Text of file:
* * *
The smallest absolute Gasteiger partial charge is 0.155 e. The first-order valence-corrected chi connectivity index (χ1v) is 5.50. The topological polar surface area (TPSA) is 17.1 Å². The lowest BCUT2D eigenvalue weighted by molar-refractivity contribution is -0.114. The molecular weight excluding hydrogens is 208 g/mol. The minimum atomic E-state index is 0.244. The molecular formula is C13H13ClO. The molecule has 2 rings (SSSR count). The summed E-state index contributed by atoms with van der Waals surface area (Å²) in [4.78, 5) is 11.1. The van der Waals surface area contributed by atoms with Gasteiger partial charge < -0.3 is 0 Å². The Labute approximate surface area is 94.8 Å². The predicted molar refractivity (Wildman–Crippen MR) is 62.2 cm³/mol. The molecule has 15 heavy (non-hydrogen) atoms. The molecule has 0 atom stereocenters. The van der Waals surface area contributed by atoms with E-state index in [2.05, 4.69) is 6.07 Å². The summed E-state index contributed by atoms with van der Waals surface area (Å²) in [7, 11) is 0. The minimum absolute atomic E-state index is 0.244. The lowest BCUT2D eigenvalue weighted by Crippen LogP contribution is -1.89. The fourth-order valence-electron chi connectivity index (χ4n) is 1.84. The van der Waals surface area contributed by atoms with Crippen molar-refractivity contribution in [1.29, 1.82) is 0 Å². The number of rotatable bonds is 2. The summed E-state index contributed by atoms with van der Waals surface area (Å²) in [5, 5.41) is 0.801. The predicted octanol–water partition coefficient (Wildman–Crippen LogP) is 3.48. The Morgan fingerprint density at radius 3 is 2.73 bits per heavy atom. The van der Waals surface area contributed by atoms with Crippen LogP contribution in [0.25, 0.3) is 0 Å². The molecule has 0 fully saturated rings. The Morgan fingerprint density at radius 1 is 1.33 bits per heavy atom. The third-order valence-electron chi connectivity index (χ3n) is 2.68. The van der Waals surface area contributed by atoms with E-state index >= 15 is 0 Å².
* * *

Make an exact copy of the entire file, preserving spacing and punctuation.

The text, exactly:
The smallest absolute Gasteiger partial charge is 0.155 e. The first-order valence-corrected chi connectivity index (χ1v) is 5.50. The topological polar surface area (TPSA) is 17.1 Å². The lowest BCUT2D eigenvalue weighted by molar-refractivity contribution is -0.114. The molecular weight excluding hydrogens is 208 g/mol. The minimum atomic E-state index is 0.244. The molecular formula is C13H13ClO. The molecule has 2 rings (SSSR count). The summed E-state index contributed by atoms with van der Waals surface area (Å²) in [4.78, 5) is 11.1. The van der Waals surface area contributed by atoms with Gasteiger partial charge < -0.3 is 0 Å². The Labute approximate surface area is 94.8 Å². The predicted molar refractivity (Wildman–Crippen MR) is 62.2 cm³/mol. The molecule has 15 heavy (non-hydrogen) atoms. The molecule has 0 atom stereocenters. The van der Waals surface area contributed by atoms with E-state index in [2.05, 4.69) is 6.07 Å². The summed E-state index contributed by atoms with van der Waals surface area (Å²) in [7, 11) is 0. The minimum absolute atomic E-state index is 0.244. The lowest BCUT2D eigenvalue weighted by Crippen LogP contribution is -1.89. The fourth-order valence-electron chi connectivity index (χ4n) is 1.84. The van der Waals surface area contributed by atoms with Crippen molar-refractivity contribution in [1.29, 1.82) is 0 Å². The number of rotatable bonds is 2. The summed E-state index contributed by atoms with van der Waals surface area (Å²) in [5, 5.41) is 0.801. The predicted octanol–water partition coefficient (Wildman–Crippen LogP) is 3.48. The Morgan fingerprint density at radius 3 is 2.73 bits per heavy atom. The van der Waals surface area contributed by atoms with Crippen LogP contribution in [0.25, 0.3) is 0 Å². The molecule has 0 fully saturated rings. The Morgan fingerprint density at radius 1 is 1.33 bits per heavy atom. The third-order valence-electron chi connectivity index (χ3n) is 2.68. The van der Waals surface area contributed by atoms with E-state index >= 15 is 0 Å².